Most biological processes such as the citric acid cycle are based on the electrostatic interactions and charge transfers with the aid of enzymatic reactions [15]. Consequently, the charges can be readily intercepted by or transferred from/to the nanoscale materials, which is then detected by an external electric circuitry. Therefore, electrochemical sensors are advantageous for biosensing applications using nanomaterials. In addition, nanomaterials provide electrochemical sensors with a delicate path to design new structures and to interface biological recognition events with the electronic signal transduction event [6]. The diverse roles of nanoparticles as: (a) biomolecule immobilization sites; (b) catalyst for electrochemical reactions; (c) electron transfer enhancement; (d) biomolecule labeling; or (e) reactant in electrochemical sensors and biosensors have been reviewed extensively [16]. Most electrochemical sensors were implemented as amperometric or potentiometric type. Both types of sensors require the reference electrode that makes the sensor system bulky. On the other hand, planar type conductometric devices are advantageous in that they can be used for continuous monitoring using the simplicity of the electronic detection and are low-cost due to the possibility of mass production. Furthermore, they can be incorporated into implantable devices for possible in vivo applications [17]. In this work, semiconducting nanoparticles were used as an active electrochemical transducing material from which the electrical signal is generated in response to the chemical information in a sample [18]. Particularly, the conductance of nanoparticle thin-films is vulnerable to the charged species, so that a detectable signal can be obtained upon the chemical composition change induced by chemical or biochemical reactions.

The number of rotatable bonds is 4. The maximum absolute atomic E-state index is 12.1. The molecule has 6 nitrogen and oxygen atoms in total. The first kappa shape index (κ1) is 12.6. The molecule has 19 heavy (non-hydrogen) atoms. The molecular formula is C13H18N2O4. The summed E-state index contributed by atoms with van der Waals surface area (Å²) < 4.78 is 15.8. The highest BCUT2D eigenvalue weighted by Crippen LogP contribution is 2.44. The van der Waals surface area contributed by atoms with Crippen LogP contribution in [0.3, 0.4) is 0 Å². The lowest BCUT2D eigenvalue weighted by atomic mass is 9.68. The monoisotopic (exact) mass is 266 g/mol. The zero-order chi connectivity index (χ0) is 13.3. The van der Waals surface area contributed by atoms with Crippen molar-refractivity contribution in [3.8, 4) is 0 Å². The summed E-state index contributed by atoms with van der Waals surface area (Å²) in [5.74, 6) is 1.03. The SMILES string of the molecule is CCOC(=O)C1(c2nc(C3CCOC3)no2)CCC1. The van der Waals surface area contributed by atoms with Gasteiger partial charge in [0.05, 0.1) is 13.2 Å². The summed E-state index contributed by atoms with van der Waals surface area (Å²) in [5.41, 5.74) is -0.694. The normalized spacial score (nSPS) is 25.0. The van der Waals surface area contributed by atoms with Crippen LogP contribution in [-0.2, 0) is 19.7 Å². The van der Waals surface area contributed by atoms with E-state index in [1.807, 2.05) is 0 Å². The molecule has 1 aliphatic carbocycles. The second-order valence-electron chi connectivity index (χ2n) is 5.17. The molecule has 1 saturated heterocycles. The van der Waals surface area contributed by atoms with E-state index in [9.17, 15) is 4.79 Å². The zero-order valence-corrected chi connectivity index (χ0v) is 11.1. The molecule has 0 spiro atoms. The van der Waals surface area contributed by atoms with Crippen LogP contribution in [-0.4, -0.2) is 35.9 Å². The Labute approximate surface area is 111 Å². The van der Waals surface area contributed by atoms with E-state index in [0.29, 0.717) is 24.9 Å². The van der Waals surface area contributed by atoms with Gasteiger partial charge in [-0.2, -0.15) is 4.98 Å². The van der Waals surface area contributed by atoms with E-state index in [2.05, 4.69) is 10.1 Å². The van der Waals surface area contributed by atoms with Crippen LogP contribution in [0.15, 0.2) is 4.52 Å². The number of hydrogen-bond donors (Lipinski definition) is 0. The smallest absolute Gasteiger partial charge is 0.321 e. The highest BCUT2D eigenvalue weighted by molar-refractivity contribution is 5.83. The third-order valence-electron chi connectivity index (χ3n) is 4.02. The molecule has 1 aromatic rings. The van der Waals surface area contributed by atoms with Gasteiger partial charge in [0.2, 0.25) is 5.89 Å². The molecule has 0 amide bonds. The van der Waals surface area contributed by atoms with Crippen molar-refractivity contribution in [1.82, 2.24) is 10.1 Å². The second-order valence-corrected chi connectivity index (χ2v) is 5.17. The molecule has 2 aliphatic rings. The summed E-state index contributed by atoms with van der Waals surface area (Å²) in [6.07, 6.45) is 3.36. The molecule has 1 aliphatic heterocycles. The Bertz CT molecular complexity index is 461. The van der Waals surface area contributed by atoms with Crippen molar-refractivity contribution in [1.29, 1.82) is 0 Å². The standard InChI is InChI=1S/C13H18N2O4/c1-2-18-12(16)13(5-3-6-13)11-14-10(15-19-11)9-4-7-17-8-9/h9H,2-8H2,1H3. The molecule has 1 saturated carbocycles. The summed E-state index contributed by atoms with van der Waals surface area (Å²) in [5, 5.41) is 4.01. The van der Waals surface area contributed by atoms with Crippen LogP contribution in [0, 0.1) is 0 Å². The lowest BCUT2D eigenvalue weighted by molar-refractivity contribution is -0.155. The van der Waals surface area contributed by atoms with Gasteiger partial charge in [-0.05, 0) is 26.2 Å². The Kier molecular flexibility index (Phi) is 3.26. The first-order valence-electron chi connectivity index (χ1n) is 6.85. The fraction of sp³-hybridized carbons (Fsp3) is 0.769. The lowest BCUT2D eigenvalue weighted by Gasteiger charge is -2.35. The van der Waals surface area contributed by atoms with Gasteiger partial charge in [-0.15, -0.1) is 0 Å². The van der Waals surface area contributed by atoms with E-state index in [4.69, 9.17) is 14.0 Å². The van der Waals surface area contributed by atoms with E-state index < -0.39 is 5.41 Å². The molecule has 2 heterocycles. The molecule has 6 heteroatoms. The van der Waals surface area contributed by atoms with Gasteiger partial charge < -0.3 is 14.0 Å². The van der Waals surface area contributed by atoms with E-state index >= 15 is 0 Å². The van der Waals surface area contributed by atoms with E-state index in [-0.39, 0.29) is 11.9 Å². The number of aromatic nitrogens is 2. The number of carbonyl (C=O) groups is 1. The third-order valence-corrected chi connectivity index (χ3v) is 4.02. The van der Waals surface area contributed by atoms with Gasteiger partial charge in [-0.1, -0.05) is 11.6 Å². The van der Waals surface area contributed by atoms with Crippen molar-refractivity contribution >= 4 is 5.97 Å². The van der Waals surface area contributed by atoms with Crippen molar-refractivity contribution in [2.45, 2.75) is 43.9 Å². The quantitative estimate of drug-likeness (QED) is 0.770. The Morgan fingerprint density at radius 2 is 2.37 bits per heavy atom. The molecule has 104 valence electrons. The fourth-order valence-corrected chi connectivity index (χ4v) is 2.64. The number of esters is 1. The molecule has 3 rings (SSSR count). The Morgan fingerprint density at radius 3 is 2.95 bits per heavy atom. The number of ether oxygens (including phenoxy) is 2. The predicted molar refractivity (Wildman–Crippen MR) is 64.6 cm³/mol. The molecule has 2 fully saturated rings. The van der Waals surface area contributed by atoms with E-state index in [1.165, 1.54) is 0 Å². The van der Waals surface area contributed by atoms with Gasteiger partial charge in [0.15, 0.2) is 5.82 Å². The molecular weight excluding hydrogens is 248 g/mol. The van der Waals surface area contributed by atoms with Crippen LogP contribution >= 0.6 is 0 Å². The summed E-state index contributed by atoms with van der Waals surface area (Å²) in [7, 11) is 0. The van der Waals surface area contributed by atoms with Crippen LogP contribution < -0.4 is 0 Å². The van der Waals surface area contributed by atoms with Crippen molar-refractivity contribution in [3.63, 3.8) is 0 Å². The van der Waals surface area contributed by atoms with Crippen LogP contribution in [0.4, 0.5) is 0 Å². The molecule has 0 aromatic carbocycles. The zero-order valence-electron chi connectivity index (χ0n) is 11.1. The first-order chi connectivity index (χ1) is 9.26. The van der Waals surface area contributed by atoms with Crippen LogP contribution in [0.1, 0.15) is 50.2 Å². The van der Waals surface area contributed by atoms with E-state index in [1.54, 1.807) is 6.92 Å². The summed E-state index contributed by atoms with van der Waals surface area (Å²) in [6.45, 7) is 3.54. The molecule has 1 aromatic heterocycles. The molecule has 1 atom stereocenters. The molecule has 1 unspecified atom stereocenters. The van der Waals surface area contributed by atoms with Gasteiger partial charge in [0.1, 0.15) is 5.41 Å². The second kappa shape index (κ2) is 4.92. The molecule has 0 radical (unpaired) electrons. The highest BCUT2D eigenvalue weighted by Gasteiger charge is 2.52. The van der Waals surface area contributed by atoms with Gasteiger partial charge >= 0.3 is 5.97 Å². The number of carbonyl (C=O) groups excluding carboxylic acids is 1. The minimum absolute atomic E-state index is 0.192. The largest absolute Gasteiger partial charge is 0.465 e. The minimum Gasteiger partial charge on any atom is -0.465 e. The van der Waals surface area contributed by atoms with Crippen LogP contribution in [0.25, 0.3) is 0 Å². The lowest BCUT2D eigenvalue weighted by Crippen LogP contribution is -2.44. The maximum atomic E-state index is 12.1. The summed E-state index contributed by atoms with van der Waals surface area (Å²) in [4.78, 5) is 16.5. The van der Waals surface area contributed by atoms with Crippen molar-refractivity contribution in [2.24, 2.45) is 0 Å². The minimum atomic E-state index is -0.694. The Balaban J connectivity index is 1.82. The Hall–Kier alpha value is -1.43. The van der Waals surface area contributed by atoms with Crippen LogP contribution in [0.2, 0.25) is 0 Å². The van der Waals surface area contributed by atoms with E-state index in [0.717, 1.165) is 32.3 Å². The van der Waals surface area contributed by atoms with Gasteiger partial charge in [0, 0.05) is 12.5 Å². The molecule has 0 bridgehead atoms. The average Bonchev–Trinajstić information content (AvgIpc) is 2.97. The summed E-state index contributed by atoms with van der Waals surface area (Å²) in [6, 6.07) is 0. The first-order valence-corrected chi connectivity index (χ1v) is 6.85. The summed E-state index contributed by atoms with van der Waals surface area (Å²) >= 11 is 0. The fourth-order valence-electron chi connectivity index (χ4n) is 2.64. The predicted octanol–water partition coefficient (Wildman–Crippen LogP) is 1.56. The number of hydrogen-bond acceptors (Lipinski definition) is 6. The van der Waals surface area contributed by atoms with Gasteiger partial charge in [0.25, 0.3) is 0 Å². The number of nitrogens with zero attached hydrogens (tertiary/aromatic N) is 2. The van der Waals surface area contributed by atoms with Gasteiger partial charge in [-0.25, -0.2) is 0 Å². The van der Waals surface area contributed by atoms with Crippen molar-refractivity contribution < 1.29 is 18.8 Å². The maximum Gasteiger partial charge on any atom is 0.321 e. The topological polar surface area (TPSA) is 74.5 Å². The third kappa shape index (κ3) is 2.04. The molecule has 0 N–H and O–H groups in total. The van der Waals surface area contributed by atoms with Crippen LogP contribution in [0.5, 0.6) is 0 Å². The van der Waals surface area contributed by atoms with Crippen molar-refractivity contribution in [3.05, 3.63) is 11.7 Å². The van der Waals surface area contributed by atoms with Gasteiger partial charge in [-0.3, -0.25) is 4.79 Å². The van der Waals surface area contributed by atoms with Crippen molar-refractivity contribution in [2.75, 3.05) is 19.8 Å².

Indium oxide (In2O3) nanoparticles (INPs) were successfully used for pH [19] and neurotransmitter acetylcholine sensing [18] as a type of ion-sensitive field effect transistors (ISFETs). In spite of their excellent sensing properties, nanomaterial thin-films have disadvantages of the variation in electrical conductance from device to device presumably due to the random network nature of the electric path. We addressed this issue by fabricating all-nanoparticle biosensor array that enabled the statistical analysis after a single sample delivery step. It was successfully demonstrated as a glucose biosensor array with the aid of glucose oxidase (GOx) enzyme and a microfluidic sample delivery system, resulting in glucose concentration dependent currents due to the electrochemical properties of the nanoparticles multilayer. Furthermore, statistical analysis was performed in terms of sensitivity and the apparent Michaelis-Mention (MM) constant depending on the channel length of resistors, leading to variable sensitivity and constant apparent MM constants. The sensitivity is found to be dependent on the channel length of the resistor, 4–12 nA/mM for the channel lengths of 5–20 μm, while the apparent MM constant is invariable at 20 mM. This work shed light on the applicability of the developed microsensor array to multi-analyte sensors, novel bioassay platforms, and as a sensing component in lab-on-a-chip systems.